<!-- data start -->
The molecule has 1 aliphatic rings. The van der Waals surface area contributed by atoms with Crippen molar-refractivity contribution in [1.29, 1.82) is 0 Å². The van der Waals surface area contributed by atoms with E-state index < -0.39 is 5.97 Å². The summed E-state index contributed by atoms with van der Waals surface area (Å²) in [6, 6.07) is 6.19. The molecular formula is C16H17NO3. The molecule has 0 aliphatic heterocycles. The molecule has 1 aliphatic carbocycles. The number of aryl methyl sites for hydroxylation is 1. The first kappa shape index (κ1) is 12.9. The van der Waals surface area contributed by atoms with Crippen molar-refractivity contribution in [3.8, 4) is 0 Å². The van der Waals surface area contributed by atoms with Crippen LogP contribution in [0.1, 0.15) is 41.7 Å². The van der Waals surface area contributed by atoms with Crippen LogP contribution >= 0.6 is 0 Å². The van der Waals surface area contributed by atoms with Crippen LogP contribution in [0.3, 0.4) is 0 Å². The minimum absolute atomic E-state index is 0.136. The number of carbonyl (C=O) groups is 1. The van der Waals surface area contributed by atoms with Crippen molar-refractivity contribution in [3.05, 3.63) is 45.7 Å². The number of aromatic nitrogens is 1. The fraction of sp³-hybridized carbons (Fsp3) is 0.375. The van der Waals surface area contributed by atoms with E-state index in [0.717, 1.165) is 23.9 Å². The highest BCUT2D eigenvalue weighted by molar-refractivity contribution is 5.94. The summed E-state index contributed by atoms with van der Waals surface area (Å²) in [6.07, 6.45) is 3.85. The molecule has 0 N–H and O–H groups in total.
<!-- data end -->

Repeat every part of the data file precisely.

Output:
The molecule has 1 aliphatic rings. The van der Waals surface area contributed by atoms with Crippen molar-refractivity contribution in [1.29, 1.82) is 0 Å². The van der Waals surface area contributed by atoms with E-state index < -0.39 is 5.97 Å². The summed E-state index contributed by atoms with van der Waals surface area (Å²) in [6, 6.07) is 6.19. The molecular formula is C16H17NO3. The molecule has 0 aliphatic heterocycles. The molecule has 1 aliphatic carbocycles. The number of aryl methyl sites for hydroxylation is 1. The first kappa shape index (κ1) is 12.9. The van der Waals surface area contributed by atoms with Crippen molar-refractivity contribution in [3.8, 4) is 0 Å². The van der Waals surface area contributed by atoms with Crippen LogP contribution in [0.1, 0.15) is 41.7 Å². The van der Waals surface area contributed by atoms with Crippen LogP contribution >= 0.6 is 0 Å². The van der Waals surface area contributed by atoms with Crippen LogP contribution in [0.3, 0.4) is 0 Å². The minimum absolute atomic E-state index is 0.136. The number of carbonyl (C=O) groups is 1. The van der Waals surface area contributed by atoms with Crippen molar-refractivity contribution in [3.05, 3.63) is 45.7 Å². The number of aromatic nitrogens is 1. The fraction of sp³-hybridized carbons (Fsp3) is 0.375. The van der Waals surface area contributed by atoms with E-state index in [0.717, 1.165) is 23.9 Å². The highest BCUT2D eigenvalue weighted by molar-refractivity contribution is 5.94. The summed E-state index contributed by atoms with van der Waals surface area (Å²) in [6.07, 6.45) is 3.85. The molecule has 0 N–H and O–H groups in total.